Crypto coins are functionally the same as equities in that they have a constrained supply, reward early participants, are used mainly to raise capital in the form of an external currency, with the exception that in comparison to owning equity, owning coins represents no proportionate value of any underlying value in particular.
Because their money supplies are constrained, volatility relative to other currencies, in addition to transaction fees and major security and privacy flaws, make them worthless to transact with. You wouldn’t buy pizza if it takes you 5% in fees, 4 hours for the transaction to process, and your wallet value might increase or decrease 50% in that time it takes to process the transaction.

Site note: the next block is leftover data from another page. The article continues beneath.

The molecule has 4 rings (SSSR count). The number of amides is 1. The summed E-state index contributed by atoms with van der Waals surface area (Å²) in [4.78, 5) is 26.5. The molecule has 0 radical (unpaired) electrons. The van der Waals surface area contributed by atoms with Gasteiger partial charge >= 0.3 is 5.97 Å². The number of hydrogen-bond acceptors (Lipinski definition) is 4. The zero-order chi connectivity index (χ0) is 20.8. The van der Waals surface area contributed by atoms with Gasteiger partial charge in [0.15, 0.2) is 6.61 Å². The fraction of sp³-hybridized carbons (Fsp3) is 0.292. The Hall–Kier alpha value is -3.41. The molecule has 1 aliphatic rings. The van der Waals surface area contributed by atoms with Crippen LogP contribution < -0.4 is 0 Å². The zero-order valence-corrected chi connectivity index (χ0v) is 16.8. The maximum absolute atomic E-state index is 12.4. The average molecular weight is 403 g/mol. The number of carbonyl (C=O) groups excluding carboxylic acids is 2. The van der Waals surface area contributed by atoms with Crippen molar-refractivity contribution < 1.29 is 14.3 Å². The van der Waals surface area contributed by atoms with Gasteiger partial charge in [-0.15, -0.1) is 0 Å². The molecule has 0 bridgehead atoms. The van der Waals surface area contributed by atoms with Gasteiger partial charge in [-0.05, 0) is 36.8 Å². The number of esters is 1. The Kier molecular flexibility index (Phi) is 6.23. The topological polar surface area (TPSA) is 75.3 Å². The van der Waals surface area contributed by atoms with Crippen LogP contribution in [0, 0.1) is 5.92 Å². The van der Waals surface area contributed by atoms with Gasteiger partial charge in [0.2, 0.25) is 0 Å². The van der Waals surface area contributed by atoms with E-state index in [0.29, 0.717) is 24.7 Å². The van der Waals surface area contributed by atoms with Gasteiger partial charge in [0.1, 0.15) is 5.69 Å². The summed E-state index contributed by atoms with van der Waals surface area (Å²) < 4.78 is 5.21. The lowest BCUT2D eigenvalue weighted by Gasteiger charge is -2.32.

Transaction fees, transaction times, energy expenses, and locked wallets are technical challenges that can be overcome. But the money supply issue is at the heart of why cryptocoins can’t be a transactable currency. A fixed, inelastic money supply cripples the ability for ordinary, non investing participants in an economy to acquire and use it. Bitcoin neither represents any underlying wealth, nor makes it possible for people in a marketplace to transact with it.